Coldwater will certainly leave you with chills.
The gripping movie captures the corruption and abuse that plague Brad Lunders (P.J. Boudousqué) and the other inmates of Coldwater, a juvenile wilderness rehabilitation center. The plot takes us through Lunder’s stay while explaining the tragedies and struggles that landed him there. We learn quickly that the battle within Coldwater is not one of personal reform, but one of survival.
Former Marine Colonel Frank Reichert (played skillfully by James C. Burns) and his minions (some of who are former campers) run the camp. The power struggle between the colonel, his counselors and the inmates explodes in a terrifying manor, leaving audiences wondering what exactly goes on behind the fences of the unknown. We learn quickly that although the colonel may control his army and dictate the fight, his personal battle exists inside himself.
The biggest gem found in Coldwater has to be the work of Boudousqué. In his debut role, the actor displayed emotional maturity and confidence that could carry his career a long way. With just a glance, Boudousqué has the ability to speak volumes, resembling Ryan Gosling's acting skills. Boudousqué's character has a dark tone of redemption and vengeance. His experiences at Coldwater are not only dramatic, but question the moral values we place on our reform tactics.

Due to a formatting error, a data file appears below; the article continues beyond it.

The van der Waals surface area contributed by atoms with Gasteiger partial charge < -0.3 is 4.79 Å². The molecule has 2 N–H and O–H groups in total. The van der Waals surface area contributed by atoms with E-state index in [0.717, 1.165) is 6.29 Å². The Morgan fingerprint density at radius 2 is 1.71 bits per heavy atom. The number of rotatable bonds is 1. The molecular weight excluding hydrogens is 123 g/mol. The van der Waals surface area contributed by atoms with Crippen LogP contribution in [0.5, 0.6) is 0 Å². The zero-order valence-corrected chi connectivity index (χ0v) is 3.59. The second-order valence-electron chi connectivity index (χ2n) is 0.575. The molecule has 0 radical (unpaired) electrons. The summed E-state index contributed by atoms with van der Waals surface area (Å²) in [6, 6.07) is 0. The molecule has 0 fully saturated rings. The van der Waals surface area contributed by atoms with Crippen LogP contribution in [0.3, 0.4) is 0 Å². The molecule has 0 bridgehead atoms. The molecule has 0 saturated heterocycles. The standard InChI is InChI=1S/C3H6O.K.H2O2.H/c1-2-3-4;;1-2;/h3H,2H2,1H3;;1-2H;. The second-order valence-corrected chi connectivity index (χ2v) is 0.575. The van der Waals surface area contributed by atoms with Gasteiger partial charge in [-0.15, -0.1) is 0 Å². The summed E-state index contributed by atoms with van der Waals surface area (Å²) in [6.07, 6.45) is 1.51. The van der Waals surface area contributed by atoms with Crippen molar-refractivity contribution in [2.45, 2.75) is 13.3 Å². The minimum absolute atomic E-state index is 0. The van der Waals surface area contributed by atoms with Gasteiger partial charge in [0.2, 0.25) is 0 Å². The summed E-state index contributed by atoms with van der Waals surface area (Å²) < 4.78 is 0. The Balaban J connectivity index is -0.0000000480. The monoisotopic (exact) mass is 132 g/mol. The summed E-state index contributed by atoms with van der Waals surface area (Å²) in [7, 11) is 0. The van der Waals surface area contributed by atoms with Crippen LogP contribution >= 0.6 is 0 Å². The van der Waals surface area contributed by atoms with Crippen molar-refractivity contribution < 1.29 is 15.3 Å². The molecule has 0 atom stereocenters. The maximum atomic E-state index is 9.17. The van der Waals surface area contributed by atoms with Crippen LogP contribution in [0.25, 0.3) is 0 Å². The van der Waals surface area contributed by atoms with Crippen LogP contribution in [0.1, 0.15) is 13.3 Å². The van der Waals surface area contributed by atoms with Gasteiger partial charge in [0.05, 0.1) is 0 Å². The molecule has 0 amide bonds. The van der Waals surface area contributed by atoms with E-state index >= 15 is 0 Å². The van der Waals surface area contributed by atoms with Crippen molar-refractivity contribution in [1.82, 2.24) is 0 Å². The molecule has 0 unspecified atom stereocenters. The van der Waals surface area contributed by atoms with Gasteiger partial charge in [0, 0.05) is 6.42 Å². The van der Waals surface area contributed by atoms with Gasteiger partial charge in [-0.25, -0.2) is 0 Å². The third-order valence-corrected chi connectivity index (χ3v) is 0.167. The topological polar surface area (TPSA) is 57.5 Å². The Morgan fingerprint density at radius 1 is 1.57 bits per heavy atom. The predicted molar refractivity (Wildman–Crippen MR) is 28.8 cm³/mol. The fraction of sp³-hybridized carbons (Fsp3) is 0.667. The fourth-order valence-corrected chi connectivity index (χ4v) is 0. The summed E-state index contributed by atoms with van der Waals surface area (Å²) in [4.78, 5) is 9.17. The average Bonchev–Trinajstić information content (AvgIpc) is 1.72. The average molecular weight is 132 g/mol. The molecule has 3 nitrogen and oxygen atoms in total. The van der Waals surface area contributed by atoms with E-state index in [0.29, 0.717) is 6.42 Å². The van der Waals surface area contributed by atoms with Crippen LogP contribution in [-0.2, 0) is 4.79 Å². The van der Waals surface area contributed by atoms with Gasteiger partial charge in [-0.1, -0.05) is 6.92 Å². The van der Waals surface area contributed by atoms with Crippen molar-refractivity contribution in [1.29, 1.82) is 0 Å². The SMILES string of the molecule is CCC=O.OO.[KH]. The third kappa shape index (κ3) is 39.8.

Ultimately, Coldwater is successful in entertaining, but its script serves little justice to the raw emotion portrayed on film. Director/co-writer Vincent Grashaw takes audiences on a wild ride, but this attraction needs a little something extra to make it the epic journey we are all hoping for. Perhaps it’s the telling of a story in a broken manor or an ending that confuses audiences more than it should, but Coldwater isn’t the masterpiece Grashaw had intended it to be.
Although it might not watch like a great, Grashaw’s message is certainly made clear. Throughout the film, we learn many harsh truths. Coldwater not only makes us question the foundations of institutions like Coldwater, but that of ourselves. At the end of the film, viewers will feel anxiety and anger towards the torture and degradation that torments our correctional facilities.
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